Seven Days in Solitary [3/19/2017]

Our Weekly Roundup of News and Views on Solitary Confinement

by | March 19, 2017

•  Lawyers for Joaquin “El Chapo” Guzman, who is currently held in solitary confinement in the Metropolitan Correctional Center in New York City, have filed papers asking that their client be transferred to general population and be granted visiting privileges to speak to his wife. According to CNN, “During the week, Guzman spends 23 hours a day in a small cell with no windows. He is allowed one hour of solitary exercise in a separate cell that holds one treadmill and one stationary bicycle. It is on the way to this exercise room, as he walks by a small window, that Guzman gets a fleeting view of the outside world.”

•  “A 101-page investigation released Friday concludes that corrections officers who locked a schizophrenic inmate in a hot shower at Dade Correctional Institution and left him there for nearly two hours — until realizing he was dead — committed no crime,” reported the Miami Herald. Darren Rainey died in 2012. At the time he was being held in a form of solitary confinement for people with mental illness called a Transitional Care Unit.

•  A New Mexico bill aimed to restrict the use of solitary confinement in the state’s prisons and jails now just needs to be signed by the Governor to become law. The legislation would ban pregnant women and children from being placed in solitary confinement, and also place restricts on when people with mental illness can be placed in isolation.

•  The head of the Rhode Island Department of Corrections, A.T. Wall, has said that he does not support legislative efforts to reduce the use of solitary confinement. “If for example the amount of time that somebody can spend in a particular status is enacted in statute, then it prohibits us from responding to exigent circumstances,” he said. Lawmakers in the state are shortly expected to recommended changes to the use of isolation.

•  A federal court has ruled that a group of people locked up in Illinois “had alleged sufficient facts to prove that the extreme isolation prisoners are subjected to in solitary confinement violates the prohibition against ‘cruel and unusual punishment’ of the Eighth Amendment to the United States Constitution.” The six named plaintiffs have been in solitary confinement for between 6 months and 17 years, and are seeking to have the lawsuit certified as a class action on behalf of all those facing “extreme isolation” in the state.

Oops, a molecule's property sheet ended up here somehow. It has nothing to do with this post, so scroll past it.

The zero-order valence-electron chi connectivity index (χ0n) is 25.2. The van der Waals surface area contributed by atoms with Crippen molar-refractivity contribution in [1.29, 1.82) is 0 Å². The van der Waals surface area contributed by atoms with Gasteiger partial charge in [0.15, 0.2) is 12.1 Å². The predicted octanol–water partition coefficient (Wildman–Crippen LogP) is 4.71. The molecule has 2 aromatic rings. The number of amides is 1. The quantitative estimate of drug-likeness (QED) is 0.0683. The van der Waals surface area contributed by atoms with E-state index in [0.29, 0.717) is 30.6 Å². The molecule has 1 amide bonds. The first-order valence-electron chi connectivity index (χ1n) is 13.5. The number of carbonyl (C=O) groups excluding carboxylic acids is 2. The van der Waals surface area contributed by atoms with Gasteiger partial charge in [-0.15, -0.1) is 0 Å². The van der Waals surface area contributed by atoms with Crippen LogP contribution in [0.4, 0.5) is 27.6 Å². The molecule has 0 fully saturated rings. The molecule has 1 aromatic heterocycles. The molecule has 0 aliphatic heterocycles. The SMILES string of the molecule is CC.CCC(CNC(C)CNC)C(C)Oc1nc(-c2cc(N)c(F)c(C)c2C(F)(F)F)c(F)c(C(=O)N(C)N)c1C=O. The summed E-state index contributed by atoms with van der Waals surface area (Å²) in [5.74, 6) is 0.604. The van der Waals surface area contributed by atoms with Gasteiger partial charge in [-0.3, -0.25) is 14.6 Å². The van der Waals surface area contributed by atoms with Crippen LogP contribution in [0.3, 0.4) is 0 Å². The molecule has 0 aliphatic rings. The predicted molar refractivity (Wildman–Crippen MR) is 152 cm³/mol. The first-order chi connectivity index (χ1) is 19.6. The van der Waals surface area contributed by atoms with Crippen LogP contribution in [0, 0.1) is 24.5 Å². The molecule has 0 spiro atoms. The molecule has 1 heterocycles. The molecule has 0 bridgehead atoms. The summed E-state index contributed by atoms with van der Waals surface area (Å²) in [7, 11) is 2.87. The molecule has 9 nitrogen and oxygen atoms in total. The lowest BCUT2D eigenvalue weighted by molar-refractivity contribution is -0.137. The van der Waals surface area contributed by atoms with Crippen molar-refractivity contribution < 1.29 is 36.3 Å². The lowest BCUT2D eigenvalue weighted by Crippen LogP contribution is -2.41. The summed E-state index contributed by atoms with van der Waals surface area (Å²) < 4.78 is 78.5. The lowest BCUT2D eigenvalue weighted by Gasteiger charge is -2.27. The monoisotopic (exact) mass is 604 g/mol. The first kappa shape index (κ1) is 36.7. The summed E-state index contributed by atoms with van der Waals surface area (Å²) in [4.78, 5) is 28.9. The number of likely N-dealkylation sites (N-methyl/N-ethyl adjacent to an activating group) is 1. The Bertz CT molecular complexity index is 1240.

•  The Utah Legislature has set aside $3 million in hopes of resolving an ongoing federal lawsuit, which alleges that people with mental illness endure long periods of time in jail, sometimes in solitary confinement, because the state does not have enough hospital beds for treatment. These individuals have all been declared incompetent to stand trial and been ordered into treatment by the court.

•  The American Civil Liberties Union of Washington has brought a lawsuit against Grays Harbor County, alleging that a teenager was repeatedly held in solitary confinement between 2013 and 2016. According to a local outlet, the young man “allegedly spent a total of 75 days locked in a room or in a padded cell with little human interaction or access to his mother. During a particular eight-day stretch, he was allegedly locked in a room spattered with food and blood, with a feces-covered grate over a hole in the ground to use for a toilet.”

•  A New York man formerly incarcerated upstate has filed a lawsuit alleging he was sent to solitary confinement and locked up for an extra year after a guard planted a shank in his shoe. Thomas Ozzborn, 28, took a guilty plea on the weapons charge rather than face a possible 15-year prison term. He was released last month after prosecutors acknowledged that the corrections officer had planted weapons on someone else.

•  The Nashville Scene published an investigation into the 2010 death of Charles Jason Toll, after he was forcibly extracted from his solitary confinement cell at the Riverbend Maximum Security Institution. The reporter asks, “If Jason Toll had been diagnosed as mentally ill earlier, would he have died at the hands of guards at Riverbend?”


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